Energy

Modified battery separator acts as a "spillway" to prevent fires

Modified battery separator act...
The modified battery separator developed at the University of California San Diego
The modified battery separator developed at the University of California San Diego
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A new battery separator under development at the University of California San Diego
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A new battery separator under development at the University of California San Diego
The modified battery separator developed at the University of California San Diego
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The modified battery separator developed at the University of California San Diego

Battery researchers place a lot of focus on making the devices safer, and scientists at the University of California San Diego (UCSD) are reporting a promising advance in this area. The team’s newly developed safety feature acts as a “spillway” in lithium metal batteries to stem the flow of electrons that takes place during a failure, preventing a rapid buildup of heat and dangerous fires and explosions.

Lithium-metal batteries hold a great deal of potential in terms of the performance, but are very prone to failure in their current form. This is due to the growth of needle-like structures called dendrites, which form on the anode after battery charging and can pierce through the separator, a barrier between the anode and cathode built to slow the flow of energy and heat.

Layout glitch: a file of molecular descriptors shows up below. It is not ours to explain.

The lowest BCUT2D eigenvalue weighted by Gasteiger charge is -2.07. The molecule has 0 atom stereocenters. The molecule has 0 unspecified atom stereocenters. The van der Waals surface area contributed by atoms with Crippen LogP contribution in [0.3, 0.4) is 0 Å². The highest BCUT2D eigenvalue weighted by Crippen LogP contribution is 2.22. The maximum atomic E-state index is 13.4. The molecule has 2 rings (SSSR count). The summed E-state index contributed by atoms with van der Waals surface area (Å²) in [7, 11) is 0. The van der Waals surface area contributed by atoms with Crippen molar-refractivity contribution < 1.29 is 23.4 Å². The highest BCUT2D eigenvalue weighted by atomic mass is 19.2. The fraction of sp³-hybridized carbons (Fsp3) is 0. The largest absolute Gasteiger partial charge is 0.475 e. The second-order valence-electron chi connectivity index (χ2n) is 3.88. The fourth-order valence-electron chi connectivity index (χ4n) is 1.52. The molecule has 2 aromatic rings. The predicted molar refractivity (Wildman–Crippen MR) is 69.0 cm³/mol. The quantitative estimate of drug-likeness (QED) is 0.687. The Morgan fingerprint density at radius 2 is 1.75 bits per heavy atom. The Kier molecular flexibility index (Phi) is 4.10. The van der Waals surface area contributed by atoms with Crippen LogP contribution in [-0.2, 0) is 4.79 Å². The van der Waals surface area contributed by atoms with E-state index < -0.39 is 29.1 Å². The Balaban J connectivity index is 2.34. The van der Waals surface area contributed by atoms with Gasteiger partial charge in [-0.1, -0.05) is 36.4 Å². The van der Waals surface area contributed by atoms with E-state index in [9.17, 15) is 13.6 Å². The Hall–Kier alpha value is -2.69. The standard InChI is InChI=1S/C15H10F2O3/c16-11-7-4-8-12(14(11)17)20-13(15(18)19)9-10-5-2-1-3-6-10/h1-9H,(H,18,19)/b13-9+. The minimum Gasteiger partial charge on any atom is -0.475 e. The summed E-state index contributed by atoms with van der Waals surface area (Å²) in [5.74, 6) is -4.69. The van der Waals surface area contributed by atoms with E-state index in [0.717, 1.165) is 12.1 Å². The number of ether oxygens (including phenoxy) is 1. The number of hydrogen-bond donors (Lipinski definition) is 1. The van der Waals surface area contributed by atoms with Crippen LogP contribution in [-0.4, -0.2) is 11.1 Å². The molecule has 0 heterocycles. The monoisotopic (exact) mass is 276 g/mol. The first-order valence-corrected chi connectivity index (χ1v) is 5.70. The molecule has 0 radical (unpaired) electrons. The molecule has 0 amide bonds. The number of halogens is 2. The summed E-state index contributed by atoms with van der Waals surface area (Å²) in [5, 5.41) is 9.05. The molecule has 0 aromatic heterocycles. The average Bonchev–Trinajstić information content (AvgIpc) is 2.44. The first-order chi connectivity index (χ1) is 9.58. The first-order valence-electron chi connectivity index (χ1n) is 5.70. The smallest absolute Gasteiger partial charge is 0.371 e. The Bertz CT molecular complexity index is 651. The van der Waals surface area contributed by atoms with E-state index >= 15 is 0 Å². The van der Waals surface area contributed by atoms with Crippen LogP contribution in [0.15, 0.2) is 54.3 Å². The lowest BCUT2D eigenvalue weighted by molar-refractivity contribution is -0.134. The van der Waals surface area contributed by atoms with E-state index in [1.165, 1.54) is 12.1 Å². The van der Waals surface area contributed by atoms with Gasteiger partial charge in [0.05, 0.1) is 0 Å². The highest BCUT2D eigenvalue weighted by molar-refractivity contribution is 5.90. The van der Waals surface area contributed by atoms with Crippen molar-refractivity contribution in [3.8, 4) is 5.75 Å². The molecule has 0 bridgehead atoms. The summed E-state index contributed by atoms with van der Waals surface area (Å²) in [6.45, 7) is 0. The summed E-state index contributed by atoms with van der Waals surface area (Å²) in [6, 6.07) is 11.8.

When this barrier is compromised and the electrons can flow more freely, they generate far more heat and things spiral out of control, with the battery overheating, failing, catching fire or even exploding. Scientists are looking to solve these problems in lithium metal batteries in all sorts of ways, with the use of ultrasound or special protective layers to prevent dendrite growth just a couple of possibilities.

The UCSD team’s solution involves a tweak to the design of the separator component, covering one side in a web of partially conductive nanotubes. When a dendrite forms and pierces the separator, the electrons gather on this web and slowly drain out of the battery, rather than flooding through all at once. The team likens this to the way a spillway works in the event of a dam failure.

“When a dam starts to fail, a spillway is opened up to let some of the water trickle out in a controlled fashion so that when the dam does break and spill out, there’s not a lot of water left to cause a flood,” says Matthew Gonzalez, first author on the paper. “That’s the idea with our separator. We are draining out the charge much, much slower and prevent a ‘flood’ of electrons to the cathode. When a dendrite gets intercepted by the separator’s conductive layer, the battery can begin to self-discharge so that when the battery does short, there’s not enough energy left to be dangerous.”

In testing, lithium metal batteries featuring the new separator design gradually deteriorated over 20 to 30 cycles, while batteries with a traditional separator failed abruptly in a single cycle. While they will no doubt be aiming higher than this in terms of performance, the researchers already see real advantages of the design based on these early results.

“In a real use case scenario, you wouldn’t have any advance warning that the battery is going to fail. It could be fine one second, then catch on fire or short out completely the next. It’s unpredictable,” Gonzalez says. “But with our separator, you would get advance warning that the battery is getting a little bit worse, a little bit worse, a little bit worse, each time you charge it.”

The research was published in the journal Advanced Materials.

Source: University of California San Diego

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